Six months after Occupy Evanston activists began protesting the city’s investments in Chase Bank, aldermen approved a motion to solicit proposals for a possible banking transfer.
At Monday’s council meeting, aldermen unanimously authorized the city manager to issue a request for proposals for a local bank that could replace Chase. For the past 10 years, Evanston has used Chase and First Bank and Trust as its primary banks, and the city currently holds more than 30 checking and money market accounts between the two.
Occupy protestors spoke up at the meeting in support of the move—a point they have been making through protests outside the Civic Center on weekdays since January.
“There is serious citizen interest in seeing that funds of the city are moved to, wherever possible, banks that are local and have the interests of Evanston and Evanston residents at heart,” said Elliot Zashin.
Members of Occupy Evanston met with city manager Wally Bobkiewicz within the last couple of weeks to discuss their request that the city divest its holdings in Chase Bank and other major banks. Among those requests are to choose a commercial bank, rather than an investment bank, and to choose a bank that has a moratorium on foreclosures.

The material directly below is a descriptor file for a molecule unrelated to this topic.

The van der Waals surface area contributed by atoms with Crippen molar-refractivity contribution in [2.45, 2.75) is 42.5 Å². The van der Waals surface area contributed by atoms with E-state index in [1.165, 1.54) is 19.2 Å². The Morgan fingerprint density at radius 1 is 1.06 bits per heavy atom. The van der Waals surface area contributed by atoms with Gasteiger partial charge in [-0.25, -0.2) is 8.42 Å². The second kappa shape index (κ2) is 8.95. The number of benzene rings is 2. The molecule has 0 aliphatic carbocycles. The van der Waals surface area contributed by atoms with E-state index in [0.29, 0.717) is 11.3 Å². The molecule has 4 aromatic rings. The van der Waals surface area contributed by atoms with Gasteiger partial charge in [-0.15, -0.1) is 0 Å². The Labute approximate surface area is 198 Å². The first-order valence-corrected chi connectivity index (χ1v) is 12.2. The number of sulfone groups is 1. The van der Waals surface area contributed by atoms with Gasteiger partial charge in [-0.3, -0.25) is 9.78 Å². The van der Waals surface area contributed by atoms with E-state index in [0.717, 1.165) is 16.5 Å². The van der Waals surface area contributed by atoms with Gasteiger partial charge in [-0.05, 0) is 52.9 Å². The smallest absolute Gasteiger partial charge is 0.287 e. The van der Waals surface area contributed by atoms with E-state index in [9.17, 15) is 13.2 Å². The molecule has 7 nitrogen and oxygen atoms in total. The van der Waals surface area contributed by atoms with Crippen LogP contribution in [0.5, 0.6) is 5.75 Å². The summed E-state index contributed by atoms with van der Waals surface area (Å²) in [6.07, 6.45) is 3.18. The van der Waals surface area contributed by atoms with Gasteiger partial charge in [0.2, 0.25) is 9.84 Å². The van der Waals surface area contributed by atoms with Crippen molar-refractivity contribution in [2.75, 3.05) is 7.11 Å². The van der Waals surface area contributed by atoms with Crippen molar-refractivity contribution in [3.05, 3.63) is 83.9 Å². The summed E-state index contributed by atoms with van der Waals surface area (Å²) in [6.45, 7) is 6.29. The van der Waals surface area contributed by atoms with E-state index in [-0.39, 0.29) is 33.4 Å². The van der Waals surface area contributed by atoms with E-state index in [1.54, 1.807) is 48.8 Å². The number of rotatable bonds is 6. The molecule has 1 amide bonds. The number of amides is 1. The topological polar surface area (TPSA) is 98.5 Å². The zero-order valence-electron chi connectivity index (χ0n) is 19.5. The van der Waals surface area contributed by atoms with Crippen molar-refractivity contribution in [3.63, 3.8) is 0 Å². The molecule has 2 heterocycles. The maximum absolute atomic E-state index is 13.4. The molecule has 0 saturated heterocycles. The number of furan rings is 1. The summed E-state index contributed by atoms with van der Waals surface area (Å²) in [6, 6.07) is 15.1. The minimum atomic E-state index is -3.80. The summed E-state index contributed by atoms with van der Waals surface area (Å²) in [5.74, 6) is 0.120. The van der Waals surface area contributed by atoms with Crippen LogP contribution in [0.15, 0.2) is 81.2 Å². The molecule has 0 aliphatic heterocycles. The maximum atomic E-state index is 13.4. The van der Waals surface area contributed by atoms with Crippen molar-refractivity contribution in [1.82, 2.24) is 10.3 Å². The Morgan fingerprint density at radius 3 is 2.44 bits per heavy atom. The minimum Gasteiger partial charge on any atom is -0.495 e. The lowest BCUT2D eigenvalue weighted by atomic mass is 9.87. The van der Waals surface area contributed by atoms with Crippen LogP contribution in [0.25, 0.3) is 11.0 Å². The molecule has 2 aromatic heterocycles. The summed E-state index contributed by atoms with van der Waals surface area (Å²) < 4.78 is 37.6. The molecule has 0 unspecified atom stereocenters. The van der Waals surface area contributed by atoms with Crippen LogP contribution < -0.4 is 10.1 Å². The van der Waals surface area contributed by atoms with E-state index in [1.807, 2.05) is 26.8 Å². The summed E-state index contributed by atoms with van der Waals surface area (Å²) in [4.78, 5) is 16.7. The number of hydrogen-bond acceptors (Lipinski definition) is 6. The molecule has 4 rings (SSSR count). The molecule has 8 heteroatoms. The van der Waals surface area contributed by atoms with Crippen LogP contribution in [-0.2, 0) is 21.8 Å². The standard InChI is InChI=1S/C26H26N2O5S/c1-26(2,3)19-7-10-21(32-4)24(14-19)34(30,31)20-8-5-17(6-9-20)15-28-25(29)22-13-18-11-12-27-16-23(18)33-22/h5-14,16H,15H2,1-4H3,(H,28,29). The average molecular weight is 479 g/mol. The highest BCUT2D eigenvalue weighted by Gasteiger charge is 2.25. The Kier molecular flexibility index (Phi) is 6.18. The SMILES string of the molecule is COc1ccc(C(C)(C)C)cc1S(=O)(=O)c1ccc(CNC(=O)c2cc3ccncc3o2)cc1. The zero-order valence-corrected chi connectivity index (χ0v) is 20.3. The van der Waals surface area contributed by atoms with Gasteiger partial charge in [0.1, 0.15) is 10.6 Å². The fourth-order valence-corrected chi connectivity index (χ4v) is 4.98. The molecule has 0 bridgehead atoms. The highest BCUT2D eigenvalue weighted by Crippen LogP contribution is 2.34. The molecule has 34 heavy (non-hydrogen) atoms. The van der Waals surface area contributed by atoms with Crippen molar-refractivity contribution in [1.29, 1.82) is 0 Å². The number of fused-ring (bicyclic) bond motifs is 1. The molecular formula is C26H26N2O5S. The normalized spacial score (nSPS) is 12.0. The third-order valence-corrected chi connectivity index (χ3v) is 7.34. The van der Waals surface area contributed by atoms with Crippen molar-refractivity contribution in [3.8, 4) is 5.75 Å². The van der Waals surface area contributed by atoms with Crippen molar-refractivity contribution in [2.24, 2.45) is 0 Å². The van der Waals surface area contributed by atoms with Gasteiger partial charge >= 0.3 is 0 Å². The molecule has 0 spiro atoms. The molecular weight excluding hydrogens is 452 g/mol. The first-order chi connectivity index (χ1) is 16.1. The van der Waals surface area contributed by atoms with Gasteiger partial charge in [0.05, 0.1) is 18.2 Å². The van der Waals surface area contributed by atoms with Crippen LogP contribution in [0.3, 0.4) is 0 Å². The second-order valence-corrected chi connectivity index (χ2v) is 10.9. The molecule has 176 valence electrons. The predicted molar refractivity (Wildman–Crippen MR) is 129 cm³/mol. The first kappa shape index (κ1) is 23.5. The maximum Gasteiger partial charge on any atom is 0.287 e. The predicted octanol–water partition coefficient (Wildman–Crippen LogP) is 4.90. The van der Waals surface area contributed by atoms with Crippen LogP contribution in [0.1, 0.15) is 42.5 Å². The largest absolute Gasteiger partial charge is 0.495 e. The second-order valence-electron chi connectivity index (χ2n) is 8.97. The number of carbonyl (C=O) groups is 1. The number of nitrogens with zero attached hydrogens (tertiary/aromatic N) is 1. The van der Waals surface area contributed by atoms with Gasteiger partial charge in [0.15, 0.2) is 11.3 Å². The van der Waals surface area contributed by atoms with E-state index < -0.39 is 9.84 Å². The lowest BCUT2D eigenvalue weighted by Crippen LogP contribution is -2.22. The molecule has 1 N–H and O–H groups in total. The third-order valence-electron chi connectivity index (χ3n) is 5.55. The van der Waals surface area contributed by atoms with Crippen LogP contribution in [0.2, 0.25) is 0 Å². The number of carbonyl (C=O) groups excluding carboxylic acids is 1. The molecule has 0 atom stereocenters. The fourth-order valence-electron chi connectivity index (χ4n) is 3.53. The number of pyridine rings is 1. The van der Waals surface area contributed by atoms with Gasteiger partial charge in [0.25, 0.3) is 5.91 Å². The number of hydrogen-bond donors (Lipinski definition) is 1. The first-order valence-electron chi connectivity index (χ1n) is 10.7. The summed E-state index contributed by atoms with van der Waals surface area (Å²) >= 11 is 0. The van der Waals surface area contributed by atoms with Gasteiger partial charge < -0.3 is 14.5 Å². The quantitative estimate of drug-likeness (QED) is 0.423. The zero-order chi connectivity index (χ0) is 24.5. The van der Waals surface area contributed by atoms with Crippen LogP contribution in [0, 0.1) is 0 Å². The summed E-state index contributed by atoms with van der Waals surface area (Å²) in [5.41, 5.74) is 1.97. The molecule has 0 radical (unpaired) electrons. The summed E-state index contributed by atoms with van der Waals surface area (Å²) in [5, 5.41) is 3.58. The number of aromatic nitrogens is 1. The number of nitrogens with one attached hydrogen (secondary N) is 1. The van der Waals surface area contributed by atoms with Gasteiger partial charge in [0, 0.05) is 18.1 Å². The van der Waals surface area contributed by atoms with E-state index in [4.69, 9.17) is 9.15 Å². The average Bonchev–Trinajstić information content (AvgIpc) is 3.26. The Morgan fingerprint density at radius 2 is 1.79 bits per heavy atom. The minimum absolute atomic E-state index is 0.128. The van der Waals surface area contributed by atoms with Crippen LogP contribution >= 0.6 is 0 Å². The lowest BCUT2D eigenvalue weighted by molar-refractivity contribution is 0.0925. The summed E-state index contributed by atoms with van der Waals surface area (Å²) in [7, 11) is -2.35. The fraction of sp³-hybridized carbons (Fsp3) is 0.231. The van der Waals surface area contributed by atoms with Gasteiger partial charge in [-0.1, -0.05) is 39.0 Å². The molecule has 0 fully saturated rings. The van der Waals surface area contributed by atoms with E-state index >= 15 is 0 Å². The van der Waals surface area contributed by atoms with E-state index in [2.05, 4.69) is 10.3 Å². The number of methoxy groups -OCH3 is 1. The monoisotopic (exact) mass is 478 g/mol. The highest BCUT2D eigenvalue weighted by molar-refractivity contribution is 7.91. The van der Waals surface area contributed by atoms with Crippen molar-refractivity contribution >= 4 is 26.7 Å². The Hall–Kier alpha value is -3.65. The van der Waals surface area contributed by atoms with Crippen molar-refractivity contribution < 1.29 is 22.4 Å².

“We feel that this cannot be business as usual,” Zashin said. “Chase and the other five big banks wreaked havoc on millions of Americans through their financial manipulations.”
Jack Sigel, organizer of the protests against city involvement with Chase, said that he believed the investment a community bank would make locally would outweigh the difference in fees.
“Up to tonight, the city has been aligned with the one percent,” Sigel said. “I would offer that tonight, the city has the chance to shift that to being aligned with the 99 percent.”
The council unanimously approved the motion to seek proposals for a banking transfer without discussion, as part of a consent agenda vote on several items. Among the criteria for choosing a new bank will be the scope of services provided, fees for those offerings, willingness to work with the city and commitment to social responsibility.
Proposals will tentatively be due in August, with a contract awarded in September, according to city documents. If the council decided to go forward with the bank transfer, it would likely go into effect on or before January 2013.